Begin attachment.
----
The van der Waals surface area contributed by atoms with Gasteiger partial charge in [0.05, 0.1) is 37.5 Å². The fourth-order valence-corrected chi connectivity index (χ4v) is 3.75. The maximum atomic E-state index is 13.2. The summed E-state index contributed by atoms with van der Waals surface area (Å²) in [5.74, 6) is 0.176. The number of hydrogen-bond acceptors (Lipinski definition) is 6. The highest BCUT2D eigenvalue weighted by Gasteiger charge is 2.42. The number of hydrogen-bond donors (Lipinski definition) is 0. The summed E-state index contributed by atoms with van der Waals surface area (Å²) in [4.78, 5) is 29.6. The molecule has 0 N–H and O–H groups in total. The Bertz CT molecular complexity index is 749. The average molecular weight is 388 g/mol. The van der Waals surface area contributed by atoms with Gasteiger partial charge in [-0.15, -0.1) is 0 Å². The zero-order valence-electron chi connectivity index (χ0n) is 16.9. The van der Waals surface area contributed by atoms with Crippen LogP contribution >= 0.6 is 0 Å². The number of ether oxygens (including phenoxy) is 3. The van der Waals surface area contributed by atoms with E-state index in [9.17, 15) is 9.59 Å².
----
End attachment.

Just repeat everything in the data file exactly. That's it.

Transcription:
The van der Waals surface area contributed by atoms with Gasteiger partial charge in [0.05, 0.1) is 37.5 Å². The fourth-order valence-corrected chi connectivity index (χ4v) is 3.75. The maximum atomic E-state index is 13.2. The summed E-state index contributed by atoms with van der Waals surface area (Å²) in [5.74, 6) is 0.176. The number of hydrogen-bond acceptors (Lipinski definition) is 6. The highest BCUT2D eigenvalue weighted by Gasteiger charge is 2.42. The number of hydrogen-bond donors (Lipinski definition) is 0. The summed E-state index contributed by atoms with van der Waals surface area (Å²) in [4.78, 5) is 29.6. The molecule has 0 N–H and O–H groups in total. The Bertz CT molecular complexity index is 749. The average molecular weight is 388 g/mol. The van der Waals surface area contributed by atoms with Gasteiger partial charge in [-0.15, -0.1) is 0 Å². The zero-order valence-electron chi connectivity index (χ0n) is 16.9. The van der Waals surface area contributed by atoms with Crippen LogP contribution >= 0.6 is 0 Å². The number of ether oxygens (including phenoxy) is 3. The van der Waals surface area contributed by atoms with E-state index in [9.17, 15) is 9.59 Å².